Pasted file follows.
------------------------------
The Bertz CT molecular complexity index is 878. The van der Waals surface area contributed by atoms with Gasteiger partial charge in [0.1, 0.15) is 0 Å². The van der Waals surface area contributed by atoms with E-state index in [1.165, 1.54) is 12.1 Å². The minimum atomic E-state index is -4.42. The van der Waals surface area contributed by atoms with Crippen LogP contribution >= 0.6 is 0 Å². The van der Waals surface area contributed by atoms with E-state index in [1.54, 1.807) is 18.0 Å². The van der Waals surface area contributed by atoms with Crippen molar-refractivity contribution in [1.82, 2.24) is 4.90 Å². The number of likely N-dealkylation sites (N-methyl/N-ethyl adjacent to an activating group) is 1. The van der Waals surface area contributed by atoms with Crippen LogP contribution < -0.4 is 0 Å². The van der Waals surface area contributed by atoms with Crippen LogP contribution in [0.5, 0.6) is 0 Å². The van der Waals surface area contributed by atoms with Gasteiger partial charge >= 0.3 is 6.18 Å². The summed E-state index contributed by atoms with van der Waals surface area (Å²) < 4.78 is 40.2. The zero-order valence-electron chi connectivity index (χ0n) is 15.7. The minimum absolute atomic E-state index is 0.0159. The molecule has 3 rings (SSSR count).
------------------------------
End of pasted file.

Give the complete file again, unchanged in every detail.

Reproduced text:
The Bertz CT molecular complexity index is 878. The van der Waals surface area contributed by atoms with Gasteiger partial charge in [0.1, 0.15) is 0 Å². The van der Waals surface area contributed by atoms with E-state index in [1.165, 1.54) is 12.1 Å². The minimum atomic E-state index is -4.42. The van der Waals surface area contributed by atoms with Crippen LogP contribution >= 0.6 is 0 Å². The van der Waals surface area contributed by atoms with E-state index in [1.54, 1.807) is 18.0 Å². The van der Waals surface area contributed by atoms with Crippen molar-refractivity contribution in [1.82, 2.24) is 4.90 Å². The number of likely N-dealkylation sites (N-methyl/N-ethyl adjacent to an activating group) is 1. The van der Waals surface area contributed by atoms with Crippen LogP contribution < -0.4 is 0 Å². The van der Waals surface area contributed by atoms with Crippen LogP contribution in [0.5, 0.6) is 0 Å². The van der Waals surface area contributed by atoms with Gasteiger partial charge >= 0.3 is 6.18 Å². The summed E-state index contributed by atoms with van der Waals surface area (Å²) < 4.78 is 40.2. The zero-order valence-electron chi connectivity index (χ0n) is 15.7. The minimum absolute atomic E-state index is 0.0159. The molecule has 3 rings (SSSR count).